Joyce Carol Oates starts by presenting Connie, a characteristic if otiose, 15-year-old girl with a custom of continually examining her image in glasses. Connie’s mother enviously reprimands her for her preening, but she disregards her grievances, protect in her trust that being attractive is the whole thing. Her mom relates Connie disapprovingly to her elder, plump sister June. Connie’s father hardly admits his family, although her mom continually criticizes her(Oates and Wolff).
In the sunsets, Connie’s mate’s father takes them to the shopping plaza in the town, where they spend their time unsupervised. In the shopping mall, Connie alters her identity, changing her laugh, clothes, walk, and smile; at the house, she is tired and surly, while with her mates she is cheerful and flirty. Connie and her mates mostly cross the roads to visit the implant cafeteria, where they see the melody and elder boys(Cherkasov et al.).
One night at the cafeteria Connie has seen a boy who is named as Eddie, and she left her mates to track him to his vehicle. As they depart the burger point, Connie detectives a boy in a very bright gold vehicle amused at her. He bouncily smiles, “Gonne get you, baby” as she paces away. After some time, she sees her mate, and they return to home.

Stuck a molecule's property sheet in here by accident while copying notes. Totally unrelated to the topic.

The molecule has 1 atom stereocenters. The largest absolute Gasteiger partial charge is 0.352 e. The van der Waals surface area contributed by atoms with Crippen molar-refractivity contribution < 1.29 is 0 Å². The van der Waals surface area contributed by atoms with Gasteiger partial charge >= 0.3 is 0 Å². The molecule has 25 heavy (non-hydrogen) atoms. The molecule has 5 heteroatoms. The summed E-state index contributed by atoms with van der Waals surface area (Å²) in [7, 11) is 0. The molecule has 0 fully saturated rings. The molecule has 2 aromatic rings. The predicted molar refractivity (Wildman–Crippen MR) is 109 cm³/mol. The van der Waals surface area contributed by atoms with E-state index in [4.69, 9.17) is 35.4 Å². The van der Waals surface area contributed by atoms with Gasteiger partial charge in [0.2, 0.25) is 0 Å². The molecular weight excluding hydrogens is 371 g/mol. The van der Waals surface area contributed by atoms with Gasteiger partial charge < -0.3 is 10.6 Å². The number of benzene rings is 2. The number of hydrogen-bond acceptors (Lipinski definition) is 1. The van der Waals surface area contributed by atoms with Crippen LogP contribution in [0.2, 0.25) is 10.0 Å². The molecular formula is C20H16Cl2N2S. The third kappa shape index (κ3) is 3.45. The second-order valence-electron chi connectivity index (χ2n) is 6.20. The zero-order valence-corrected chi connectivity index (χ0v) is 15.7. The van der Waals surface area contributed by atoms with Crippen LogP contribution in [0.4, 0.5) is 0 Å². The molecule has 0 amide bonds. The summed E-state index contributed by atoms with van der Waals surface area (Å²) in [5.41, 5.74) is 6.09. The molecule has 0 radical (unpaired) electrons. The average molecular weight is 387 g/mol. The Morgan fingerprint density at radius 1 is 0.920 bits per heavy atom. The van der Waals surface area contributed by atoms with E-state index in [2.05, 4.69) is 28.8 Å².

Connie devotes most of her time fantasizing around the boys and love in overall and unclear technique. Although she contests with her mom continually, she defendants her mom favors her to June as of her loveliness. Connie’s mom devotes the most of her time wandering about the home in the slippers and nattering with her sisters.
On the afterward morning, Connie’s family is departing for a grill at her auntie’s home, but she chooses to remain at house and wash-out her hair in its place, annoying her mom. Connie lays down in the courtyard let her hair to get dried and drift-off, imagining of the love. She awakens and is provisionally confused earlier to the heading back inside. She lays down in the bed and hearing the radio and calming when she listens a vehicle pulling into her driveway.